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Jax Daily Record Thursday, Mar. 28, 201912:57 PM EST

Fuqua Development unveils plans for the Exchange at Jacksonville

Mixed-use project is on land it will buy from the Skinner family at southeast Butler Boulevard and Interstate 295.

Fuqua Development Principal Jeff Fuqua unveiled plans Thursday for his proposed $300 million mixed-use project named, for now, the Exchange at Jacksonville.

Atlanta-based Fuqua Development plans to develop the 67-acre retail, entertainment, hotel, office and apartment center on land it will buy from the Skinner family at southeast Butler Boulevard and Interstate 295.

Developer Jeff Fuqua

“It’s a big project but it has a local focus,” Fuqua said. 

He said he hasn't decided whether to seek public financial incentives for the project.

The video presentation shows that the signature 20-kitchen Bold City Food Hall might feature tenants such as CuliVino, a new concept by Jacksonville chef Tom Gray, along with Black Sheep, El Jefe, 29 South, Taverna, Vagabond Coffee, Mayday Ice Cream, Tabouleh Mediterranean Café, North Beach Fish Camp, Keg & Coin and Community Loaves.

“We win by being the local guys,” Fuqua said.

Fuqua introduced El Jefe and 29 South owner and chef Scott Schwartz as food hall curator and partner.

Other names include Botiwalla Indian Street Grill, Sushi Bear, Timwah Dim Sum, Little Miss Ha and Farm Burger, according to the presentation at the International Council of Shopping Centers North Florida Idea Exchange.

The Exchange is planned at at southeast Butler Boulevard and Interstate 295.

In addition to the 20,000-square-foot, 20-kitchen Bold City Food Hall, Fuqua wants to add a 20,000-square-foot mercantile hall of 20 bays with up to 700 square feet of space each.

The cinema will be a CineBistro.

Plans also show a brew pub, food truck court, greenspace and other amenities, including a bowling alley, amphitheater, specialty grocery store and other entertainment and recreation features.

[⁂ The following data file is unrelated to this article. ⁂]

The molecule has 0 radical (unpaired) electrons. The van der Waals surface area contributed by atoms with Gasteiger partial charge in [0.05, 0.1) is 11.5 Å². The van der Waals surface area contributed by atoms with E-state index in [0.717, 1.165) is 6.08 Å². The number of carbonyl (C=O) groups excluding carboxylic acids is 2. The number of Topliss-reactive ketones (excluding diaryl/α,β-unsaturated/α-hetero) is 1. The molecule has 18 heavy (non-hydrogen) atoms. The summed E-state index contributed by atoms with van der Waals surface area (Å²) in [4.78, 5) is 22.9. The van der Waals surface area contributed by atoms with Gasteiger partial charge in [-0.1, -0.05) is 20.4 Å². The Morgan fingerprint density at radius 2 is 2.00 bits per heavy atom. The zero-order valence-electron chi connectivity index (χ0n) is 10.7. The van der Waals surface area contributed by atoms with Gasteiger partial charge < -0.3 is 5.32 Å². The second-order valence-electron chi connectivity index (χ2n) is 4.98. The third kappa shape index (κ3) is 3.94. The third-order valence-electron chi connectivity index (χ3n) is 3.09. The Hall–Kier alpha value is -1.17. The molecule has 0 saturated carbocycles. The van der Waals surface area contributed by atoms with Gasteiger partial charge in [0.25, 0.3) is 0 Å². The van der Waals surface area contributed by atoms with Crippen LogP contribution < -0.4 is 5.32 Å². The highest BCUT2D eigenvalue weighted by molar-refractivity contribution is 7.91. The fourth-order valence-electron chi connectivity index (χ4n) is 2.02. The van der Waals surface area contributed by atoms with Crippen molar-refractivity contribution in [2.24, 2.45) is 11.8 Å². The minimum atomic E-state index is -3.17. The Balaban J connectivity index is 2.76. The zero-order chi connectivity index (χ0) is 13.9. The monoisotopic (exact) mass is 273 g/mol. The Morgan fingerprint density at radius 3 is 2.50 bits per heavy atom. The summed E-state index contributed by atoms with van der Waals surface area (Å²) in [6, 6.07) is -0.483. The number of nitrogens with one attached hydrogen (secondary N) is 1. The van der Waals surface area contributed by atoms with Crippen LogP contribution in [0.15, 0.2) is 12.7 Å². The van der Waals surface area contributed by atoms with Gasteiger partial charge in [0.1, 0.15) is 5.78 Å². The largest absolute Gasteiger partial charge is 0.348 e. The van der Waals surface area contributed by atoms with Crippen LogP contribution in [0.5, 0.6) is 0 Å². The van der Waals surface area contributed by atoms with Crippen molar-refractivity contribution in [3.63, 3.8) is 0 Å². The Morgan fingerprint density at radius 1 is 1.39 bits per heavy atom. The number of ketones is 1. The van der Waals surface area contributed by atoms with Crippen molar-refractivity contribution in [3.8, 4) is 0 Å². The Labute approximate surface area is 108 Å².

One feature could be vertical greenhouses to grow produce.

Fuqua disclosed a vision for the mixed-use retail, commercial and residential development that brings a new look at how he sees people shopping, playing, living and working in Northeast Florida.

The apartments include projects like the Factory Lofts, designed with more of an industrial look that is popular, especially in urban areas with redeveloped manufacturing properties.

A restaurant park of stand-alone buildings will be near Butler Boulevard.

Fuqua intends to buy the land in early 2020 from the Skinner family. Skinner family executive Riley Skinner introduced it as “a pretty transformational project in Jacksonville.”

There also are plans for two luxury hotels, four apartment complexes and buildings with ground-floor retail topped by apartments and offices.


A 20-kitchen Bold City Food Hall might feature tenants such as CuliVino, a new concept by Jacksonville chef Tom Gray.

A main street runs through the project.

Construction could start in the first quarter for a 20-month build-out, with most of it under construction at the same time.

The Exchange is a name used on other Fuqua projects.

“We may keep it,” Fuqua said.

The development is the retail center of 1,063 acres owned by the Skinner family. Fuqua said he has been working with the family for more than a year.

Apartments include projects like the Factory Lofts.

Approvals for what is called the village center on the master plans for the Skinner property, the Fuqua project is designed for 350,000 square feet of retail, restaurant and entertainment space; 650 to 700 multifamily units; two hotels; and a 60,000-square-foot office structure with the ability to place another 40,000 square feet of space over other buildings to create multistory structures.

The overall Skinner site is designed for residential neighborhoods, the village center and regional office and commercial uses.

The project will include a CineBistro.

Project development plans submitted to the city indicate that the property could be developed with about 4,600 dwelling units, 3.5 million square feet of nonresidential space, 30 acres for recreation open space, 150 acres of passive open space and 165 acres of public rights-of-way or private thoroughfares.

A master housing developer-builder is negotiating to buy 450 to 500 acres for residential development.

The family said it will retain about 125-150 acres primarily along I-295 designated as mixed-use that could be sold later.

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